Battle of Bukoba
General Tighe has managed to assemble a force of some 1,500 rifles (and their much larger entourage of deemed-expendable African porters) for the Battle of Bukoba. 300 of them are from the 2nd Loyal (and homesick) North Lancs, 400 Frontiersmen, 450 King’s African Rifles, and 200 of the 29th Punjabis round out the group.
They’re also to be supported by the motley cavalcade of small craft that have been given guns and used to take control of Lake Victoria. With a half-moon rising above them, the fleet sets out for Bukoba. Suspecting that 5,000 German Empire troops are stationed at most five days’ march away, speed is critical. They can’t afford to be at home to Mr Cock-Up again.
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The French Empire troops on Gallipoli launch their offensive. They’ve concentrated all their guns onto a tiny 650-yard front and brought up the battleship Saint-Louis for long-range counter-battery fire. Here they demonstrate the sheer concentration of gunfire and the painstakingly slow, methodical pace required to achieve success that can’t be easily reversed.
Within the first hour they’ve overrun the Haricot. The Quadrilateral behind it remains stubbornly intact. On the far right, several bloody pushes against the trenches overlooking the Ravin de la Mort (en Anglais, Dead Man’s Gully) finally win the day as the sun begins sinking from the sky.
There’s almost no point in judging the attack on ground taken; the line on my map has barely moved from where it used to be. They have inflicted about 2:1 casualties on the defenders (just under 6,000 vs just under 3,000), and rearranged the geography somewhat. And they have also shown that under the right conditions, ground can be taken and a favourable casualty ratio can be achieved in an attack. The big push is still a couple of months away, but it’s important for Sir Ian Hamilton’s morale to have that demonstrated. (On the other hand, by failing to take the Quadrilateral, the Ottomans still have an excellent position to enfilade any attack up the Krithia road.)
Meanwhile, Kenneth Best has more humanitarian concerns.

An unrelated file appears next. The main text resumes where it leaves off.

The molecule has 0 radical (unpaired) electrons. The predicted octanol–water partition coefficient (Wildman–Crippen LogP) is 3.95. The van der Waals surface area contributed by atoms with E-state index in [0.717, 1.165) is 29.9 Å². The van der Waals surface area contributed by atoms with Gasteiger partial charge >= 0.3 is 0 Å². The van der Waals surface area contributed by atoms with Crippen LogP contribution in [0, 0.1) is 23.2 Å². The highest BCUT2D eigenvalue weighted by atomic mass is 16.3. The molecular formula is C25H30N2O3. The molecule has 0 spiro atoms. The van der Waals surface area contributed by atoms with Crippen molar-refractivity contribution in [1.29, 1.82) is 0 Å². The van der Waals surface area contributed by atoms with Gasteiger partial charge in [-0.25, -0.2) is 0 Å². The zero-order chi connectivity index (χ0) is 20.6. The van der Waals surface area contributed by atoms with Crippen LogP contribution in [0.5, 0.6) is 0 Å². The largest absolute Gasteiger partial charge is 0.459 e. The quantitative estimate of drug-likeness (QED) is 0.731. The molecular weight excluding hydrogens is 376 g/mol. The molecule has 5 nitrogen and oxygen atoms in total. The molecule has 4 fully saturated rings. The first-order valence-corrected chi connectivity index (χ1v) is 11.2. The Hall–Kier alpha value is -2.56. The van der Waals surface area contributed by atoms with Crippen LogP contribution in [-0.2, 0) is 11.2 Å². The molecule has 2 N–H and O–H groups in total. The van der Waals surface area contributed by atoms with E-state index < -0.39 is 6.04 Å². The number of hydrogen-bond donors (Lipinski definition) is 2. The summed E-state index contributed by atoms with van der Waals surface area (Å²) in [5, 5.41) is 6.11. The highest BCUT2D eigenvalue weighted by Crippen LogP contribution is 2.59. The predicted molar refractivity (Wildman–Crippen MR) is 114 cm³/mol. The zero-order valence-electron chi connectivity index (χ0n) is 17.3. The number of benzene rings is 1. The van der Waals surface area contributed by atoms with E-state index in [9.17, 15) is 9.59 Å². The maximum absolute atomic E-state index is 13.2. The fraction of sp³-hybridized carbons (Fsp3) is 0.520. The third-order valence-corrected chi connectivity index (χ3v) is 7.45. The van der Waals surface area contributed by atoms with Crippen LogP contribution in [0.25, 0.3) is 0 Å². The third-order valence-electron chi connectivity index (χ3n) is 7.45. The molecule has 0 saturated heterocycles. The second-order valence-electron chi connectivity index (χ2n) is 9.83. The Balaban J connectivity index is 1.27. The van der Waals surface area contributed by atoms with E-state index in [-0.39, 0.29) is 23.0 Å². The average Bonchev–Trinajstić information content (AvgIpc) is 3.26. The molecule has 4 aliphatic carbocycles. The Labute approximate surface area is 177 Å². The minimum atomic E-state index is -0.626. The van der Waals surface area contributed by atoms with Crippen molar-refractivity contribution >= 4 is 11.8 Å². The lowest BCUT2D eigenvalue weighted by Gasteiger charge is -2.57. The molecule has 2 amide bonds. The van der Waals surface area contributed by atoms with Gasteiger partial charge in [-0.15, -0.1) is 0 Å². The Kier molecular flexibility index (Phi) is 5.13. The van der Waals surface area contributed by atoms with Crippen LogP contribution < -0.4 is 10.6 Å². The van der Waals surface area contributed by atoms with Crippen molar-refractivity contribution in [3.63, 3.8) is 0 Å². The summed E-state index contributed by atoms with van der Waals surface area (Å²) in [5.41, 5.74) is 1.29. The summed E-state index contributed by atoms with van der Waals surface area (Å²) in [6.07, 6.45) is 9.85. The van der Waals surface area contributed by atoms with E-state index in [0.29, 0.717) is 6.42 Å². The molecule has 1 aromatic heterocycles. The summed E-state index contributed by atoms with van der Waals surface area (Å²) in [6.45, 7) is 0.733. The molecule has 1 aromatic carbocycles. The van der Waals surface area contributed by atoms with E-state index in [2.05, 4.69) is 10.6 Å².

Poor chap in 4th East Lancs lost brother. Came broken-hearted to ask me to bury him. On Saturday I asked the boy to identify the corpse being dragged down the trench. He did not reply. I asked second time, sharply. “My brother”, he managed to sob out. I felt a beast. Got back to outer dressing station. More wounded and dead.
Went off to see 6th Battery, who are with Australian Battery. They have worn out their old guns. They tell gruesome tales of French being blown to pieces.
This is a very important point. Over the last nine months, the unprecedented rate of fire required from the artillery hasn’t just taken a toll on the shell supplies. It’s also now beginning to wear out the barrels of the guns themselves. 6th Battery has been savvy enough to notice this, but many more batteries, both here and on the Western Front, will not be…
General Cadorna is now ready to get this dratted first phase of the war over and done with. General orders are being sent out for what will, in the fullness of time, become known as the First Battle of the Isonzo.
It’s a simple enough two-pronged attack. In the north, they’re finally going to push on and take the summit of Mount Mrzli, as well as improving the rest of the position around Gorizia. In the south, they’re going to advance, break the Austro-Hungarian defensive line on the edge of the Carso, and be on the road to Trieste and fighting open warfare very soon thereafter.
These goals are, ahem, slightly over-optimistic. They’re certainly very ill-defined. We’ll be back in a few days when the battle starts to see how they get on. Maybe it’ll work?
More important developments at the Landships Committee. Colonel Swinton has in the past couple of months been quietly and subtly pushing his own ideas within the Army. As luck would have it, he eventually tripped over someone who was well-connected enough to hear odd rumours that Winston Churchill had been doing strange things with motorised vehicles. Official investigations have been made, and after nine months of gruelling trench warfare the War Office is rather less inclined than it was in 1914 to sneer at the idea of landships.
They’re now proposing to set up a joint Army-Navy committee to drive the project forward properly, which the Landships Committee wastes no time in accepting. The first meeting will be set for the 29th, and as he’s well up on progress and now doesn’t have anything better to do with his time, Winston Churchill will chair the joint committee.
Actions in Progress
The Daily Telegraph is republishing its archives from the war day-by-day. Worth a look. I’m reading the paper every day, and it’s where the content for Our Advertising Feature comes from.
(If you find the olde-tyme style difficult to get along with, have a look at this reading guide.)